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Seneca Lakes

Compare and contrast: Finger Lakes Wine and BC Wine

by Sujinder Juneja #TownHallOnTour

#FLXWine vs #BCWine

We have been lucky enough to attend the 8th annual Wine Bloggers Conference, a gathering of bloggers (naturally), industry professionals and wine lovers. This year, the event was held in Corning, New York with a focus on the great wines, producers and the people of the Finger Lakes AVA.


A diverse, progressive and passionate industry, the Finger Lakes wine region shares many similarities with that of British Columbia, where we are happy to call home. Here are a few of our observations on the connections between the two regions, for your reading pleasure:

Cool Climate Viticulture

The Finger Lakes and British Columbia are both described as ‘cool climate’ wine regions and on average, share a similar amount of degree growing days. However the Finger Lakes region experiences a highly variable climate, with cold winters, cool to warm summers and a short growing season. While there is diversity of climate within the five main BC wine regions (Okanagan Valley, Similkameen Valley, Fraser Valley, Vancouver Island, Gulf Islands), the climate is less extreme overall and degree days are higher on average.


Planting Grapes To Site

The most established wine regions in the world plant grape varietals that are best suited to that particular site or climate. The most planted grapes in the Finger Lakes are Riesling, Chardonnay, Pinot Noir and Cabernet Franc along with a selection of lesser known Vitis vinifera (Blaufränkisch, Saperavi, Sereksiya Charni), native Vitis labrusca (Catawba, Niagara) and French-American hybrids (Traminette, Vidal, Seyval Blanc, Valvin Muscat) that suit the climate and produce balanced and delicious wines. By contrast, the top white grape varietals in BC are Pinot Gris, Chardonnay, Gewürztraminer and Merlot, Pinot Noir and Cabernet Sauvignon for the reds. Other crosses and hybrids such as Ortega, Marechal Foch and select Blattner Hybrids are also planted to produce successful wines. The Finger Lakes and BC wine industries began with native and hybrid varietals with the belief that they would better suit the climate, but consumer preferences in the Fingers Lakes and British Columbia are favouring the more popular vinifera varietals.

Bottled sunshine within the Ventosa Pinot Noir.

What’s Wrong With Hybrids Anyway?

Nothing. If a hybrid grape is grown on a site which allows it to mature to full ripeness, and in the hands of a talented winemaker, they can produce wines that are both balanced and delicious. It’s worth noting that hybrids sell for significantly less by the ton, compared to vinifera varietals, which can affect a winery’s bottom line. Add to that the fact that hybrids are generally less well-known and often hard to pronounce, and therefore market to consumers. One of the most vocal debates during Friday’s Introduction to Finger Lakes Wine Country panel discussion swirled around the contentious use of crosses and hybrids in the region. Consider this: if a hybrid varietal, developed specifically for a particular climate, can produce tasty wines, should they not be celebrated, granting uniqueness to the wine region as a whole? Not all winemakers are convinced. But if you ask someone like Art Hunt at Hunt Country Vineyards, he’ll tell you that his varietally-labelled Seyval Blanc and Valvin Muscat are among their most popular wines. “Millennials want to try new things,” he says. “You can taste 100 Rieslings from the Finger Lakes, but wine drinkers want experience something unique.”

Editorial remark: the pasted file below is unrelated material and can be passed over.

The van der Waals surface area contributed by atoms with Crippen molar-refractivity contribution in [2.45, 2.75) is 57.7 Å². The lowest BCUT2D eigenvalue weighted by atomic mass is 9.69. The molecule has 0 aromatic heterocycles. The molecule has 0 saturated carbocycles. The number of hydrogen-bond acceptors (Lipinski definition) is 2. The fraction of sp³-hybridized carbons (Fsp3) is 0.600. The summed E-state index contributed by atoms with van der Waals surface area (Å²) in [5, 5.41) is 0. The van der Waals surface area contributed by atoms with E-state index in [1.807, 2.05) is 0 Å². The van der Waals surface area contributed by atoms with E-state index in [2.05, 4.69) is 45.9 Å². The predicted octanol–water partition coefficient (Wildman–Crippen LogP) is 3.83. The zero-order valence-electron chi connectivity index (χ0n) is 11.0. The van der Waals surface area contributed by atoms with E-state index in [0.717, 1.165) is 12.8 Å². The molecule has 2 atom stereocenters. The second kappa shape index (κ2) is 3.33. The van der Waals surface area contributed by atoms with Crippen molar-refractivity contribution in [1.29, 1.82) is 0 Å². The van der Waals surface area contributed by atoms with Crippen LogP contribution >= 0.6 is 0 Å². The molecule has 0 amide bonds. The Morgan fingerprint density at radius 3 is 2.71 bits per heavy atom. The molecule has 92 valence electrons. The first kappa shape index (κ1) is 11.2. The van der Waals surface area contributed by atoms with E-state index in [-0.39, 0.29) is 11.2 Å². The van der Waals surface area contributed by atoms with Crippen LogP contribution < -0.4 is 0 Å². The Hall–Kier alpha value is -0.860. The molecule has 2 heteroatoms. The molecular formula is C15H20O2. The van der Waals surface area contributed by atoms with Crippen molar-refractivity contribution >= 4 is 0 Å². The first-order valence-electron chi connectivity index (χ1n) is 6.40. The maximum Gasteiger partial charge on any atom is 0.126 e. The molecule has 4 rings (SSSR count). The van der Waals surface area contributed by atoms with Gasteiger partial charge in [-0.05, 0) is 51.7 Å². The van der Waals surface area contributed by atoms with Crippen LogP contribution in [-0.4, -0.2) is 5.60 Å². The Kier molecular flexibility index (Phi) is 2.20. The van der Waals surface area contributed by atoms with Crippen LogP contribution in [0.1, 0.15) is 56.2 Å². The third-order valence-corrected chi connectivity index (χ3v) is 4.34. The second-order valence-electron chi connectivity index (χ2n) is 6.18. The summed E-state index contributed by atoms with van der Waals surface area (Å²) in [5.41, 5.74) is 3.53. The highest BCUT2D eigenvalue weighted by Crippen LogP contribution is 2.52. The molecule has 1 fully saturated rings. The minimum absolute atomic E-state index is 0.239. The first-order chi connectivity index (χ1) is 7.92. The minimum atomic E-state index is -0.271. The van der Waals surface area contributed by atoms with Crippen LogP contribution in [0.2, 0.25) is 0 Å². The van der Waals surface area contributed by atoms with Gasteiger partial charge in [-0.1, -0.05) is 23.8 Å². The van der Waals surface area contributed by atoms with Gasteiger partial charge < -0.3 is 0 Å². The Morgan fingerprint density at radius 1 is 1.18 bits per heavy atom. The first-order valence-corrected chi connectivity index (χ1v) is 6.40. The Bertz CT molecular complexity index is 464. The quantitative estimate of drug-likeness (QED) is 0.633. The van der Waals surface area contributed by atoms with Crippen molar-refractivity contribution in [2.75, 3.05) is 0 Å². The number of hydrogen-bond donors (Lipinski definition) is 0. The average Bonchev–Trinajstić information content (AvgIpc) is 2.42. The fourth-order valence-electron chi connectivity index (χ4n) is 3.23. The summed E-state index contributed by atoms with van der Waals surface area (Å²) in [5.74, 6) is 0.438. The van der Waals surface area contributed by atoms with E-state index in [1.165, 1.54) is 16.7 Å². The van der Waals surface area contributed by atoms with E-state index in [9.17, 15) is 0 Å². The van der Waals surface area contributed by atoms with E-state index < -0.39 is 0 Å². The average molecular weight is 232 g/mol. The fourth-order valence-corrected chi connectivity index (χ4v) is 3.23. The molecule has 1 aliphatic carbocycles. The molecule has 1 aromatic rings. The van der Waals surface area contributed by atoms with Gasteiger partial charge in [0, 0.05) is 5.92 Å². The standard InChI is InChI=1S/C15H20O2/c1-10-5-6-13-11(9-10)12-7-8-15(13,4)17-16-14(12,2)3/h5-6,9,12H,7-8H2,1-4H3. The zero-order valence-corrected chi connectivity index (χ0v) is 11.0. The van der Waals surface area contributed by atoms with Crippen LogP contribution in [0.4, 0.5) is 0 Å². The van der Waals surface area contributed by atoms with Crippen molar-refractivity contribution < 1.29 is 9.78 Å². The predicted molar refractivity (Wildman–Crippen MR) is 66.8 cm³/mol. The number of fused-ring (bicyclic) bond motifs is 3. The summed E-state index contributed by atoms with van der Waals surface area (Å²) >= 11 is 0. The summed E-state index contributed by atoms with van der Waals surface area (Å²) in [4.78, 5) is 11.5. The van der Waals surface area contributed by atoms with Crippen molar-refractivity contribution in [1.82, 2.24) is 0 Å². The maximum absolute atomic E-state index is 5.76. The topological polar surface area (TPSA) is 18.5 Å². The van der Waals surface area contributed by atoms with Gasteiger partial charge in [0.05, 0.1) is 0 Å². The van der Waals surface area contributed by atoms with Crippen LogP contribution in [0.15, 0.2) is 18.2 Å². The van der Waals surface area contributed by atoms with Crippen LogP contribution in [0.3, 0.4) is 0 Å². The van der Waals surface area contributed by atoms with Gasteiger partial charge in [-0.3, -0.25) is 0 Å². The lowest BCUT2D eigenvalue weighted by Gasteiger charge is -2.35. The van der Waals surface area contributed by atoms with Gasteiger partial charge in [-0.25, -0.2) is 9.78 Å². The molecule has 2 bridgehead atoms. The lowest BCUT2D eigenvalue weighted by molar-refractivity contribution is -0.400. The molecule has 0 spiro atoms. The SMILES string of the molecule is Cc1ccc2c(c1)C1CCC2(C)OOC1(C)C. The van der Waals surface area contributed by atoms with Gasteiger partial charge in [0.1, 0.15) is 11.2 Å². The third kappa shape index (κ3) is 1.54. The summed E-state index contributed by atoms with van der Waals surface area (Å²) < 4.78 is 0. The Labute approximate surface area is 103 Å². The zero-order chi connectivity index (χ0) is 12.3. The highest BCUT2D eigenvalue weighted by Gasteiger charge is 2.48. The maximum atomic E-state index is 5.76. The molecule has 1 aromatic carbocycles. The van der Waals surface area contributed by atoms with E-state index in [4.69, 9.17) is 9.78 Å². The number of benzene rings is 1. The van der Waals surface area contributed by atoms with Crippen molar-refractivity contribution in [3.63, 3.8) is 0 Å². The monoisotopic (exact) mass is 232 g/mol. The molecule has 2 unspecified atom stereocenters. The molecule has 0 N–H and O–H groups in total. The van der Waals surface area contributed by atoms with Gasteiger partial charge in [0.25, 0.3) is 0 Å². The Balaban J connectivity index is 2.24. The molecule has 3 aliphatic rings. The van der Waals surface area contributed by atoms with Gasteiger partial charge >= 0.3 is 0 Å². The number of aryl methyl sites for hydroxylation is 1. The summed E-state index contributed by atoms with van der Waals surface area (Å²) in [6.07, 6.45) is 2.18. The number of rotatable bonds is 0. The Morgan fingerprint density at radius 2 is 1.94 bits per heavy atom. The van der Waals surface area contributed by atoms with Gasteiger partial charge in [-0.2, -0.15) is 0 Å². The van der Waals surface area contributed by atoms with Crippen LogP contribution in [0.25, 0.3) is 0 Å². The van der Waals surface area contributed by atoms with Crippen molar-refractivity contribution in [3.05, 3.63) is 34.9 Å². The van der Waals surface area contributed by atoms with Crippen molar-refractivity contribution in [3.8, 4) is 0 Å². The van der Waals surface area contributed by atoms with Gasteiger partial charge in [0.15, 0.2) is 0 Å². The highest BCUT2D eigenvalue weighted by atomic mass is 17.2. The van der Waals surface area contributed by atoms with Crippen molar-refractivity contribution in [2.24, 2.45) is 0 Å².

Judy Wiltberger at Keuka Spring Vineyards is proud to show off her Vignoles, a French-American hybrid that sells out every year. In her experience, the key is to market regionally, get people into the tasting room where people can try the wines in person. 70-75% of her sales are through her cellar door and challenging her guests with distinct varietals is a way to excite their palates with something new.

A view towards Seneca Lake.

A Sense of Community

Unlike other more competitive regions in the global wine world, the Finger Lakes and British Columbia both enjoy a strong sense of community and partnership. I know firsthand that winery owners and winemakers in BC regularly collaborate and share information and ideas that make the region stronger as a whole. The same is absolutely true for the wineries of the Finger Lakes. If you had the chance, for example, to taste the Tierce Riesling, made by Fox Run, Anthony Road and Red Newt, you’ll know that the wine – and the wine region – is greater than the sum of its parts.

A Window to the World